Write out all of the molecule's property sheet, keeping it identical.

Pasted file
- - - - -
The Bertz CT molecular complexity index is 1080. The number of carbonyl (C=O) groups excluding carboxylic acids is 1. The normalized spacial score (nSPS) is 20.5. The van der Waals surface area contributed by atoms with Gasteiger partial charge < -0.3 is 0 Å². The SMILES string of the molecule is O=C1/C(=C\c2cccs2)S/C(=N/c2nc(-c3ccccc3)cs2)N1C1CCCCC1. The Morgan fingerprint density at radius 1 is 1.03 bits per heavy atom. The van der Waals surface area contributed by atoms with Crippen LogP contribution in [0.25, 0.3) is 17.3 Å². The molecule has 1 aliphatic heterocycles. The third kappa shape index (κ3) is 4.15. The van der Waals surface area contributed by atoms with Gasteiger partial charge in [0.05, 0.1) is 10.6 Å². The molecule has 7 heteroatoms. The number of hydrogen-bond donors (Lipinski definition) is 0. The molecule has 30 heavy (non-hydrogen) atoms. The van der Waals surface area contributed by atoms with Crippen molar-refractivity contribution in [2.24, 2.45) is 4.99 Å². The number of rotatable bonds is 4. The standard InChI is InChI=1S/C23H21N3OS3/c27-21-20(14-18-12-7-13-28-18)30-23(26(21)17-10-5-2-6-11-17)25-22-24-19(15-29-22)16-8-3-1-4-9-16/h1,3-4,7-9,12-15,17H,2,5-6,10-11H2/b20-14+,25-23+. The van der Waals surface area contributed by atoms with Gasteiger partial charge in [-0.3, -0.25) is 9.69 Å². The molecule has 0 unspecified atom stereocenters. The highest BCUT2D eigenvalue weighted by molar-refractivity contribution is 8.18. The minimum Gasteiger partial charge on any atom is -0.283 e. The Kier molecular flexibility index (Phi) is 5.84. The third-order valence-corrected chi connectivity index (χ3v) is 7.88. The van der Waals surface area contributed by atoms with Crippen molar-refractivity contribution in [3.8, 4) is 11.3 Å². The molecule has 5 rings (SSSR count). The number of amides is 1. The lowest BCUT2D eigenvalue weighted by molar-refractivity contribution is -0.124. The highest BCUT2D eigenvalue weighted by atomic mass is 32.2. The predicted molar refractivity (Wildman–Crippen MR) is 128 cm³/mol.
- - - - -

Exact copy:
The Bertz CT molecular complexity index is 1080. The number of carbonyl (C=O) groups excluding carboxylic acids is 1. The normalized spacial score (nSPS) is 20.5. The van der Waals surface area contributed by atoms with Gasteiger partial charge < -0.3 is 0 Å². The SMILES string of the molecule is O=C1/C(=C\c2cccs2)S/C(=N/c2nc(-c3ccccc3)cs2)N1C1CCCCC1. The Morgan fingerprint density at radius 1 is 1.03 bits per heavy atom. The van der Waals surface area contributed by atoms with Crippen LogP contribution in [0.25, 0.3) is 17.3 Å². The molecule has 1 aliphatic heterocycles. The third kappa shape index (κ3) is 4.15. The van der Waals surface area contributed by atoms with Gasteiger partial charge in [0.05, 0.1) is 10.6 Å². The molecule has 7 heteroatoms. The number of hydrogen-bond donors (Lipinski definition) is 0. The molecule has 30 heavy (non-hydrogen) atoms. The van der Waals surface area contributed by atoms with Crippen molar-refractivity contribution in [2.24, 2.45) is 4.99 Å². The number of rotatable bonds is 4. The standard InChI is InChI=1S/C23H21N3OS3/c27-21-20(14-18-12-7-13-28-18)30-23(26(21)17-10-5-2-6-11-17)25-22-24-19(15-29-22)16-8-3-1-4-9-16/h1,3-4,7-9,12-15,17H,2,5-6,10-11H2/b20-14+,25-23+. The van der Waals surface area contributed by atoms with Gasteiger partial charge in [-0.3, -0.25) is 9.69 Å². The molecule has 0 unspecified atom stereocenters. The highest BCUT2D eigenvalue weighted by molar-refractivity contribution is 8.18. The minimum Gasteiger partial charge on any atom is -0.283 e. The Kier molecular flexibility index (Phi) is 5.84. The third-order valence-corrected chi connectivity index (χ3v) is 7.88. The van der Waals surface area contributed by atoms with Crippen molar-refractivity contribution in [3.8, 4) is 11.3 Å². The molecule has 5 rings (SSSR count). The number of amides is 1. The lowest BCUT2D eigenvalue weighted by molar-refractivity contribution is -0.124. The highest BCUT2D eigenvalue weighted by atomic mass is 32.2. The predicted molar refractivity (Wildman–Crippen MR) is 128 cm³/mol.